The Color Purple

Today is the first Sunday of Advent, which marks the beginning of a new liturgical year in the Christian calendar. Advent refers to the coming of God into the world (Latin, advenio) in the person of Jesus Christ. Thus, God is not “out there” in the cosmos looking down at us. Rather, he is here among us (Hebrew, Emanu-El). As the Nicene Creed (325 AD) proclaims, Christ “came down from heaven, and by the Holy Spirit was incarnate of the Virgin Mary, and became man.”

Liturgical seasons have colors. Advent’s is purple, which on one hand signifies fasting, repentance, and preparation and is the reason it is also used during Lent. On the other hand, purple symbolizes royalty and kingship, with Christ being not only king of the Jews (note the foreshadowing of his crucifixion) but priest and prophet as well.

Advent is also a time par excellence of waiting. Christians gather in the assembly to prepare and wait for Christ’s birth, the Second Coming, and the Last Judgement. All three are rolled into one liturgical event that is said to occur outside of time and space.

Purple represents other things, of course, although I gave up a while ago trying to keep track of them. In the past I associated it with gay pride, Planet Fitness, and Yahoo! I don’t know if the people connected to any of these chose purple deliberately, but I remember thinking Planet Fitness was either a gay company or an ally. They had “no judgment” printed all over the walls and equipment. Turns out it referred to things like body shaming and self-consciousness.

I am learning constantly. This week someone mentioned how she anticipated reopening her business, a dance studio, but then things “went purple” again. I had no idea what she was talking about and ran through a mental checklist. In addition to the above, I came up with “Purple Rain,” “Purple Haze,” purple hair dye, and eggplant. We were interrupted before I could respond, so I just nodded. Later that day, when my granddaughter asked why I stopped at red traffic lights, I thought again of purple.

The business owner meant that county health officials had issued a new warning about COVID-19 restricting gatherings and outdoor activities. The outdoor restrictions have puzzled me from the beginning, since I assumed that fresh air and sunlight would be better than a lockdown and going around masked like a stagecoach robber. However, in expressing that opinion, I have learned that “PPE” now ranks with religion and politics as a taboo conversation topic.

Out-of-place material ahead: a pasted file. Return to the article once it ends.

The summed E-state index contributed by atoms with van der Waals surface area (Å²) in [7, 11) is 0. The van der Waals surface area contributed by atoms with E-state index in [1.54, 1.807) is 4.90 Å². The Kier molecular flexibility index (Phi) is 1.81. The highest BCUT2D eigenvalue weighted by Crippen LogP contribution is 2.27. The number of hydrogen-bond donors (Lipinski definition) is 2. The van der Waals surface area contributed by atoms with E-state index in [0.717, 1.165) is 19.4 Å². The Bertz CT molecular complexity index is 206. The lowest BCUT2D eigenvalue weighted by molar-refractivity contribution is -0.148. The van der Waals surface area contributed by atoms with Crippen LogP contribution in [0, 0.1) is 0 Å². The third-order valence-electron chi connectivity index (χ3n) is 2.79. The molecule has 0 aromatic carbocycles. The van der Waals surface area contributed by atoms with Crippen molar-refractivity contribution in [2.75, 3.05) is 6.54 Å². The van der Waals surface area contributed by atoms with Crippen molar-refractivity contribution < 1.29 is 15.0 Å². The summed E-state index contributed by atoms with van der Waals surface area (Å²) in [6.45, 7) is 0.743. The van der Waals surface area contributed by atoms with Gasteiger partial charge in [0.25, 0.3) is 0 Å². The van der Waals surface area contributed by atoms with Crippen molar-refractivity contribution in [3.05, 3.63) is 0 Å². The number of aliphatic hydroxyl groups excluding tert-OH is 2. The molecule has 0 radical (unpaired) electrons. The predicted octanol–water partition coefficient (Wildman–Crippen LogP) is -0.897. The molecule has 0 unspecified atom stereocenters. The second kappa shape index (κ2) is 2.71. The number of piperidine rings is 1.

Choosing purple to represent the highest risk level for a virus seems arbitrary, especially when red represents the level just below it. If I had to explain this to that same granddaughter by way of analogy, I would say that we slow down at red lights and stop at yellow ones, which would just confuse her. It confuses me.

It is possible that the county didn’t want to scare people with the colors. But, if so, why did they let us know about the new level by buzzing our cell phones as if it were an Amber Alert? I am reminded of those photos of missing kids on milk cartons. It’s obvious to me that no one in a decision making role has any idea about symbols, how to use them, or the psychology behind them, but that’s best left for another post.

If you remember, color coding started with Homeland Security. At least they put some thought into their color scheme. It’s important to get that right with terrorist attacks. They no doubt were inspired by the military’s use of “DEFCON” levels. Interestingly, the Pentagon had settled on white as the highest level, which coincides with the Christian use of liturgical colors (see above).

In comparing church and county, the use of purple in both cases has to do with waiting. In Advent, we wait for salvation from death and darkness. The county, not surprisingly–maybe even appropriately–wants us to prepare for and expect the worst. Both have our best interests in mind.

But they couldn’t be further apart.

Image credits: feature by Abigél Varga on Unsplash; liturgical colors by United States Catholic Conference of Bishops; COVID codes by EdSource; Homeland Security by Wikimedia.

Want more? Go to Robert Brancatelli. The Brancatelli Blog is a member of The Free Media Alliance, which promotes “alternatives to software, culture, and hardware monopolies.”

1 comment

  1. Thank you for this, Robert. I learned a lot about how we often assume that others are understanding all of the codes we use automatically, including color codes!

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